It's an impressive turnaround for the former University of Georgia standout who finished fourth at the 2016 Valspar Championship as an amateur while playing alongside Jordan Spieth in the final round. But he broke his wrist in a car accident the day before second stage of Q-School last year, leaving him without status on any major tour to begin the year.

McCoy was not the only player who left Arizona smiling. Everyone in the top 10 and ties will be exempt through the first 12 events of the new Web.com Tour season, a group that includes former amateur standouts Curtis Luck (T-3), Sam Burns (T-10) and Maverick McNealy (T-10).

Players who finished outside the top 10 but inside the top 45 and ties earned exemptions into the first eight events of 2018. That group includes Cameron Champ (T-16), who led the field in driving at this year's U.S. Open as an amateur, and Wyndham Clark (T-23).

Everyone who advanced to the final stage of Q-School will have at least conditional Web.com Tour status in 2018. Among those who failed to secure guaranteed starts this week were Robby Shelton, Rico Hoey, Jordan Niebrugge, Joaquin Niemann and Kevin Hall.

Els honored with Heisman Humanitarian Award

By Golf Channel DigitalDecember 10, 2017, 11:41 pm

The annual Heisman Trophy award ceremony is one of the biggest moments in any football season, but there was a touching non-football moment as well on Saturday night as Ernie Els received the Heisman Humanitarian Award.

The award, which had been announced in August, recognized Els' ongoing efforts on behalf of his Els for Autism foundation. Els received the award at Manhattan's PlayStation Theater, where Oklahoma quarterback Baker Mayfield won the Heisman Trophy.

Els, 47, founded Els for Autism in 2009 with his wife after their son, Ben, was diagnosed with autism. Their efforts have since flourished into a 26-acre campus in Jupiter, Fla., and the creation of the Els Center for Excellence in 2015.

The Heisman Humanitarian Award has been given out since 2006. Past recipients include NBA center David Robinson, NFL running back Warrick Dunn, soccer star Mia Hamm and NASCAR driver Jeff Gordon.

A native of South Africa, Els won the U.S. Open in 1994 and 1997 and The Open in 2002 and 2012. He has won 19 times on the PGA Tour and was inducted into the World Golf Hall of Fame in 2011.

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Monday finish for Joburg Open; Sharma leads by 4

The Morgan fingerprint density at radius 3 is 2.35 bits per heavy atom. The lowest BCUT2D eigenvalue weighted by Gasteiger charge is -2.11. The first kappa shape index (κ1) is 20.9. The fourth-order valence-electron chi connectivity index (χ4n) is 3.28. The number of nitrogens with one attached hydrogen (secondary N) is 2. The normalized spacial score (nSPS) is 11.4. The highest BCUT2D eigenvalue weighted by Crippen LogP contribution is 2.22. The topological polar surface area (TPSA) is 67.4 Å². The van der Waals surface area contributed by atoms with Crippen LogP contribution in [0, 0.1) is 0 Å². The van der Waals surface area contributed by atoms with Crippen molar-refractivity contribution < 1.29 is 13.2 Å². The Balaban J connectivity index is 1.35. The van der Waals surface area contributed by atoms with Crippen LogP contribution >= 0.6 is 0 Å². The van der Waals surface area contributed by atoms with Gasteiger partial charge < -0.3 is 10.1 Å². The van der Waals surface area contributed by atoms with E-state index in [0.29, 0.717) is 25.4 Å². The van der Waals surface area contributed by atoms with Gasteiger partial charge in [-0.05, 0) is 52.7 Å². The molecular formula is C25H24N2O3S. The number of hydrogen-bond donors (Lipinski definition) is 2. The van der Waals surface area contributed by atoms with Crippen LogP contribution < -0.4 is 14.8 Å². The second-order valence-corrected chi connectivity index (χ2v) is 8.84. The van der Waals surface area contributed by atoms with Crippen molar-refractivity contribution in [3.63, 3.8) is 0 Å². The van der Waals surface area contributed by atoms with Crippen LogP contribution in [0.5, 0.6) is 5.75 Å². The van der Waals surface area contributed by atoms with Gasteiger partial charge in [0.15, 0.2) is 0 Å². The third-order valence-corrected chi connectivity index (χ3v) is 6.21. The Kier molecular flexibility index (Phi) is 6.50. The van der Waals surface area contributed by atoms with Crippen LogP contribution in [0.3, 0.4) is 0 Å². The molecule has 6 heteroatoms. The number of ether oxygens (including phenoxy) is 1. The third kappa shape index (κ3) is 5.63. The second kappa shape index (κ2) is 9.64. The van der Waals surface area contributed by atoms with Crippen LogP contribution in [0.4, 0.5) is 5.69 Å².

By Golf Channel DigitalDecember 10, 2017, 8:57 pm

Rain, lightning and hail pushed the Joburg Open to a Monday finish, with India’s Shubhankar Sharma holding a four-stroke lead with 11 holes to play in Johannesburg.

Play is scheduled to resume at 7:30 a.m. local time.

South Africa’s Erik van Rooyen will have a 3-foot putt for birdie to move within three shots of Sharma wen play resumes at the Randpark Golf Club. Sarma is at 22 under par.

Tapio Pulkkanen of Finland and James Morrison of England are tied for third at 14 under. Pulkkanen has 10 holes remaining, Morrison 11.

The top three finishers who are not already exempt, will get spots in next year’s Open Championship at Carnoustie.

 

 

Stricker, O'Hair team to win QBE Shootout

By Will GrayDecember 10, 2017, 8:55 pm

It may not count in the official tally, but Steve Stricker is once again in the winner's circle on the PGA Tour.

Stricker teamed with Sean O'Hair to win the two-person QBE Shootout, as the duo combined for a better-ball 64 in the final round to finish two shots clear of Graeme McDowell and Shane Lowry. It's the second win in this event for both men; Stricker won with Jerry Kelly back in 2009 while O'Hair lifted the trophy with Kenny Perry in 2012.

Stricker and O'Hair led wire-to-wire in the 54-hole, unofficial event after posting a 15-under 57 during the opening-round scramble.

"We just really gelled well together," Stricker said. "With his length the first day, getting some clubs into the greens, some short irons for me, we just fed off that first day quite a bit. We felt comfortable with one another."


Full-field scores from the QBE Shootout


Stricker won 12 times during his PGA Tour career, most recently at the 2012 Tournament of Champions. More recently the 50-year-old has been splitting his time on the PGA Tour Champions and captained the U.S. to a victory at the Presidents Cup in October. O'Hair has four official Tour wins, most recently at the 2011 RBC Canadian Open.

Pat Perez and Brian Harman finished alone in third, four shots behind Stricker and O'Hair. Lexi Thompson and Tony Finau, the lone co-ed pairing in the 12-team event, finished among a tie for fourth.